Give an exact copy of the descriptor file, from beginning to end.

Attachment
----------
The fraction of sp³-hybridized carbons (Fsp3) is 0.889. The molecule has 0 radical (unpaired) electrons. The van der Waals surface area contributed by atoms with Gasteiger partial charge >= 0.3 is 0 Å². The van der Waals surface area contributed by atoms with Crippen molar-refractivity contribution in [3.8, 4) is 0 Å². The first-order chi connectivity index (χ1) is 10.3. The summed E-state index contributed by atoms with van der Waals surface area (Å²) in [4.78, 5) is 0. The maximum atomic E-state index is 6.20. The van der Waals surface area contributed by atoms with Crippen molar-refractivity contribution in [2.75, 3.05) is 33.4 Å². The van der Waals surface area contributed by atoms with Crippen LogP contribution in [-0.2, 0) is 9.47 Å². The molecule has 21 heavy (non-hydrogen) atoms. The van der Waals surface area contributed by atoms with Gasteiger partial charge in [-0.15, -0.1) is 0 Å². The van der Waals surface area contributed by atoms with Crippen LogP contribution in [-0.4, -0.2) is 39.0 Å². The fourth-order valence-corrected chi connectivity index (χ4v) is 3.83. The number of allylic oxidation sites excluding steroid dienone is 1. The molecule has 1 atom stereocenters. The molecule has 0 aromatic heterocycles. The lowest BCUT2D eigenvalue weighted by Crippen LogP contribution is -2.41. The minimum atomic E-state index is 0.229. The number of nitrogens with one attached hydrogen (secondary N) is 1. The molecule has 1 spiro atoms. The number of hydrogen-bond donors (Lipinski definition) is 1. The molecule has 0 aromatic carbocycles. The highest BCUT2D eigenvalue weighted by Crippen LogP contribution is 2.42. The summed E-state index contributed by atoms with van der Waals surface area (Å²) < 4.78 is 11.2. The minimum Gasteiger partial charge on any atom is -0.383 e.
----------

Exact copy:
The fraction of sp³-hybridized carbons (Fsp3) is 0.889. The molecule has 0 radical (unpaired) electrons. The van der Waals surface area contributed by atoms with Gasteiger partial charge >= 0.3 is 0 Å². The van der Waals surface area contributed by atoms with Crippen molar-refractivity contribution in [3.8, 4) is 0 Å². The first-order chi connectivity index (χ1) is 10.3. The summed E-state index contributed by atoms with van der Waals surface area (Å²) in [4.78, 5) is 0. The maximum atomic E-state index is 6.20. The van der Waals surface area contributed by atoms with Crippen molar-refractivity contribution in [2.75, 3.05) is 33.4 Å². The van der Waals surface area contributed by atoms with Crippen LogP contribution in [-0.2, 0) is 9.47 Å². The molecule has 21 heavy (non-hydrogen) atoms. The van der Waals surface area contributed by atoms with Gasteiger partial charge in [-0.15, -0.1) is 0 Å². The van der Waals surface area contributed by atoms with Crippen LogP contribution in [-0.4, -0.2) is 39.0 Å². The fourth-order valence-corrected chi connectivity index (χ4v) is 3.83. The number of allylic oxidation sites excluding steroid dienone is 1. The molecule has 1 atom stereocenters. The molecule has 0 aromatic heterocycles. The lowest BCUT2D eigenvalue weighted by Crippen LogP contribution is -2.41. The minimum atomic E-state index is 0.229. The number of nitrogens with one attached hydrogen (secondary N) is 1. The molecule has 1 spiro atoms. The number of hydrogen-bond donors (Lipinski definition) is 1. The molecule has 0 aromatic carbocycles. The highest BCUT2D eigenvalue weighted by Crippen LogP contribution is 2.42. The summed E-state index contributed by atoms with van der Waals surface area (Å²) < 4.78 is 11.2. The minimum Gasteiger partial charge on any atom is -0.383 e.